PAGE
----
1. If the data uses the DICOM file format, in theory it shouldn’t matter where the data comes from.
        But the image source (CT/MRI) may have inherent differences that result in different mappings when they are used to represent for instance bone density. That is because CT and MRI measure different things when you want to see “the bone”.

    1. Thanks to Al Williams and to mime for followup :-)

      I then interpret from the comparative success as above, it should be possible and at amateur level to print a rubber glove which appears as a human hand flexible enough to pull over prosthetic prototypes either transparent or not. Interested to see if anyone has such experience and direct links to forums looking into this ?

      So far I can imagine a few interesting permutations which used to be on my back burner now foremost (eek) and could be the basis for an interesting and diverse project. I like to think this could be a great way for experimenters looking into robotic hands to add that extra touch ;-)

      1. It’s not entirely clear what you want.
        If you want to print only the skin as a glove of transparent material, then no, you can’t do this using the above. That is because you cannot separate the transparent layer from the rigid layer, because they are merged together.

          1. Perhaps what he could try is to keep transparent as transparent (the skin), but whenever there is solid (the bone), map that as dissolvable support as you suggest.

  2. So the basic current work flow is to take the MRI or CT data, work with radiologist to attain desired anatomy and define noise and other unwanted details with a technician to clean up later. The DICOM files are transferred to Materialize Mimics software which helps create the 3D file from all the slices and usually using a mix of Photoshop and Magics as well create the well defined 3d bodies to create an “Assembly” of Stls that will be loaded together in Objet studio or GragCAD print. The current flagship to do this process is far and away the Stratasys J750, which is their resin jetting unit that uses large inkjet heads to concurrently mix 6 materials with a soluble gel support in CMYKW and a clear or flexible for the 6th. This allows for clear outer tissue, vascular paths, bone, organs nerves etc all build into the same model/print. PS this is all cool and not cheap. Resin runs $330+ per liquid kg and that J750 is about $360,000 All in.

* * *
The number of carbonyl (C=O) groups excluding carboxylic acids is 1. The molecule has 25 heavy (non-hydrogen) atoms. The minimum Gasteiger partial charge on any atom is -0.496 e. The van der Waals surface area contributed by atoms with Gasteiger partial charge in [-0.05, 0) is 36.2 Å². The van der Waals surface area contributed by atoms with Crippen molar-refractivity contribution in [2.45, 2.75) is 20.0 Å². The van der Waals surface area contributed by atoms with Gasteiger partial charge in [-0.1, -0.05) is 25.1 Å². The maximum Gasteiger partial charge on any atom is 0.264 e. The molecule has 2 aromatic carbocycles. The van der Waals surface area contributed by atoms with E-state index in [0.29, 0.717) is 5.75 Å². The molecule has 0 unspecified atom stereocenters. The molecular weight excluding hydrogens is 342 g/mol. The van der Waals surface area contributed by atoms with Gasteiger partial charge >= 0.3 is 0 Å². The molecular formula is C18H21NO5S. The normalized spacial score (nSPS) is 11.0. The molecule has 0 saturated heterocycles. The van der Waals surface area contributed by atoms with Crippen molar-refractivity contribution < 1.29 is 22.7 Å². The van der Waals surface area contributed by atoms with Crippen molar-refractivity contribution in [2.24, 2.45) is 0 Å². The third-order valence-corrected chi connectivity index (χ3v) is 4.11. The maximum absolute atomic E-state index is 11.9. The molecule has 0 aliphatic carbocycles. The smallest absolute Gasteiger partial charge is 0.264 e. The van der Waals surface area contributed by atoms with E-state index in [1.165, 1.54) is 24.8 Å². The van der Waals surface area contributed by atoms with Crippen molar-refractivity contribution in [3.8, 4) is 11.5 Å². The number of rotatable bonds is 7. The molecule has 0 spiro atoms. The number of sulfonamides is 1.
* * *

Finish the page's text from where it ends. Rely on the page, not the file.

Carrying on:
3. “It seems like if you have a model of a body part, it would be just a little math to print a perfect cast, brace, or splint, too. But, then again, we aren’t doctors.”

    See: Invisalign

  4. And I wonder why there are so many mis or really mal-diagnosis? HHhmmm… just like an attorney racket with an “educated guess” or “professional opinion” (yeah, of course you want to make money off slow murdering who ever you can and do whatever you want unless there is threat of liability or retaliation… wonder why amnesic drugs and narcotics are pushed so much) when there are six sigma validated systems proven to function in extreme environments people can’t even survive.

    Someone needs to take the U.S. AMA , Bar Association and whatever U.N. treasonous war criminal traitors to military courts martial trial for practicing worse than Nazi Nursing and Medicine acting all innocent like they’re not committing death sentence able offenses. Including in remote sensing stations trying to remote communicate, brain wash, sonic assault, mind control and mass murder making everyone believe they’re telling the truth, including torturing people to believe. And I wonder why crime even exists? What a pan troglodyte industry trying to look smart pathetic archaic needing to go extinct like the evolutionary theory they preach and predators they are.

    Awesome 3D prints… about time. No wonder Open Water Company is struggling with ethical issues. Pathetic U.N. inbreds form countries where you can marry your first cousin.

  5. Reading the paper – it looks like this is only really usable in resin or jet 3d printers.
    Surely they convert regular models to raster layers when they slice already – rather than tool paths we’re used to in FDM.
    Could be wrong but I can see how one could use this to create a manifold .stl.
    Super cool though.